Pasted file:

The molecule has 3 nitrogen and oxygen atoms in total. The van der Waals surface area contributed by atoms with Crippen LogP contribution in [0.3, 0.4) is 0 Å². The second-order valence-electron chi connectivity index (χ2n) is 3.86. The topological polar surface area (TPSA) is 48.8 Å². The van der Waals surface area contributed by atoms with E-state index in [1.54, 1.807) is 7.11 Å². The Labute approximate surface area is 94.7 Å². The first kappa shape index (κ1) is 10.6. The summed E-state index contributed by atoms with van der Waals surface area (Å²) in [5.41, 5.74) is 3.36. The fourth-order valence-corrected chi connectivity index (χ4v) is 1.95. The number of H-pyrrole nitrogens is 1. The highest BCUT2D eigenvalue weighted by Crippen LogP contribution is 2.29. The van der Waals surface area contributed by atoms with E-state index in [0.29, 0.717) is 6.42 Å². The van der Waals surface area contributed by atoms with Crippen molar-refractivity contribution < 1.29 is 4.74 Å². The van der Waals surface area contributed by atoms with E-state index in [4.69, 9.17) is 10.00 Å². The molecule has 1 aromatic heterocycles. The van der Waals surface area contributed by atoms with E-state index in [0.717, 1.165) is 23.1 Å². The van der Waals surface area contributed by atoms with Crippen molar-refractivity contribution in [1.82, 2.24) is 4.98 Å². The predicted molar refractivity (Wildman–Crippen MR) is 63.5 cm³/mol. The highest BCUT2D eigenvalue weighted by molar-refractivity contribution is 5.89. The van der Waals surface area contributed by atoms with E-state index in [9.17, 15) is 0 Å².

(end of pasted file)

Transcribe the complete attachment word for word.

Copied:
The molecule has 3 nitrogen and oxygen atoms in total. The van der Waals surface area contributed by atoms with Crippen LogP contribution in [0.3, 0.4) is 0 Å². The second-order valence-electron chi connectivity index (χ2n) is 3.86. The topological polar surface area (TPSA) is 48.8 Å². The van der Waals surface area contributed by atoms with E-state index in [1.54, 1.807) is 7.11 Å². The Labute approximate surface area is 94.7 Å². The first kappa shape index (κ1) is 10.6. The summed E-state index contributed by atoms with van der Waals surface area (Å²) in [5.41, 5.74) is 3.36. The fourth-order valence-corrected chi connectivity index (χ4v) is 1.95. The number of H-pyrrole nitrogens is 1. The highest BCUT2D eigenvalue weighted by Crippen LogP contribution is 2.29. The van der Waals surface area contributed by atoms with E-state index in [0.29, 0.717) is 6.42 Å². The van der Waals surface area contributed by atoms with Crippen molar-refractivity contribution < 1.29 is 4.74 Å². The van der Waals surface area contributed by atoms with E-state index in [4.69, 9.17) is 10.00 Å². The molecule has 1 aromatic heterocycles. The van der Waals surface area contributed by atoms with E-state index in [0.717, 1.165) is 23.1 Å². The van der Waals surface area contributed by atoms with Crippen molar-refractivity contribution in [1.82, 2.24) is 4.98 Å². The predicted molar refractivity (Wildman–Crippen MR) is 63.5 cm³/mol. The highest BCUT2D eigenvalue weighted by molar-refractivity contribution is 5.89. The van der Waals surface area contributed by atoms with E-state index in [9.17, 15) is 0 Å².